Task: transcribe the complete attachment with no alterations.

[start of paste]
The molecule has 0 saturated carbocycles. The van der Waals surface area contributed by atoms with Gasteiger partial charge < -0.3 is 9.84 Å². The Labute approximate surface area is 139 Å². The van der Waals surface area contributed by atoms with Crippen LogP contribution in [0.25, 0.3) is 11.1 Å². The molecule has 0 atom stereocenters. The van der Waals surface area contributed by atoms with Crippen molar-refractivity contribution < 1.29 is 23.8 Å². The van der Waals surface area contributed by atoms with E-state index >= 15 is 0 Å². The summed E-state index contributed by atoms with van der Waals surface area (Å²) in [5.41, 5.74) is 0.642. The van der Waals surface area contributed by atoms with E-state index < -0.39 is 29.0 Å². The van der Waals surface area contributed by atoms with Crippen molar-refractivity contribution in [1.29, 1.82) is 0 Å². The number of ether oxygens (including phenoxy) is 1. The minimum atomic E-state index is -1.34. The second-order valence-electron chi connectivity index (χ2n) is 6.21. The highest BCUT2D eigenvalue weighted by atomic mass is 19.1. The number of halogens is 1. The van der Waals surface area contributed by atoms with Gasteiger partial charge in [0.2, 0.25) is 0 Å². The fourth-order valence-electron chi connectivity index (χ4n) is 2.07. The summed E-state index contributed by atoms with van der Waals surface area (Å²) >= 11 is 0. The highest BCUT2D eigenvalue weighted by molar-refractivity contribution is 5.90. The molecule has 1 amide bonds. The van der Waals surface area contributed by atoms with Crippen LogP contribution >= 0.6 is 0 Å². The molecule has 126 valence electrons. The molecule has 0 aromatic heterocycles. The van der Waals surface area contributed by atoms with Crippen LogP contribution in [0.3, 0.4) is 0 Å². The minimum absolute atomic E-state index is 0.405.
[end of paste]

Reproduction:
The molecule has 0 saturated carbocycles. The van der Waals surface area contributed by atoms with Gasteiger partial charge < -0.3 is 9.84 Å². The Labute approximate surface area is 139 Å². The van der Waals surface area contributed by atoms with Crippen LogP contribution in [0.25, 0.3) is 11.1 Å². The molecule has 0 atom stereocenters. The van der Waals surface area contributed by atoms with Crippen molar-refractivity contribution < 1.29 is 23.8 Å². The van der Waals surface area contributed by atoms with E-state index >= 15 is 0 Å². The summed E-state index contributed by atoms with van der Waals surface area (Å²) in [5.41, 5.74) is 0.642. The van der Waals surface area contributed by atoms with E-state index < -0.39 is 29.0 Å². The van der Waals surface area contributed by atoms with Crippen molar-refractivity contribution in [1.29, 1.82) is 0 Å². The number of ether oxygens (including phenoxy) is 1. The minimum atomic E-state index is -1.34. The second-order valence-electron chi connectivity index (χ2n) is 6.21. The highest BCUT2D eigenvalue weighted by atomic mass is 19.1. The number of halogens is 1. The van der Waals surface area contributed by atoms with Gasteiger partial charge in [0.2, 0.25) is 0 Å². The fourth-order valence-electron chi connectivity index (χ4n) is 2.07. The summed E-state index contributed by atoms with van der Waals surface area (Å²) >= 11 is 0. The highest BCUT2D eigenvalue weighted by molar-refractivity contribution is 5.90. The molecule has 1 amide bonds. The van der Waals surface area contributed by atoms with Crippen LogP contribution >= 0.6 is 0 Å². The molecule has 126 valence electrons. The molecule has 0 aromatic heterocycles. The van der Waals surface area contributed by atoms with Crippen LogP contribution in [0.3, 0.4) is 0 Å². The minimum absolute atomic E-state index is 0.405.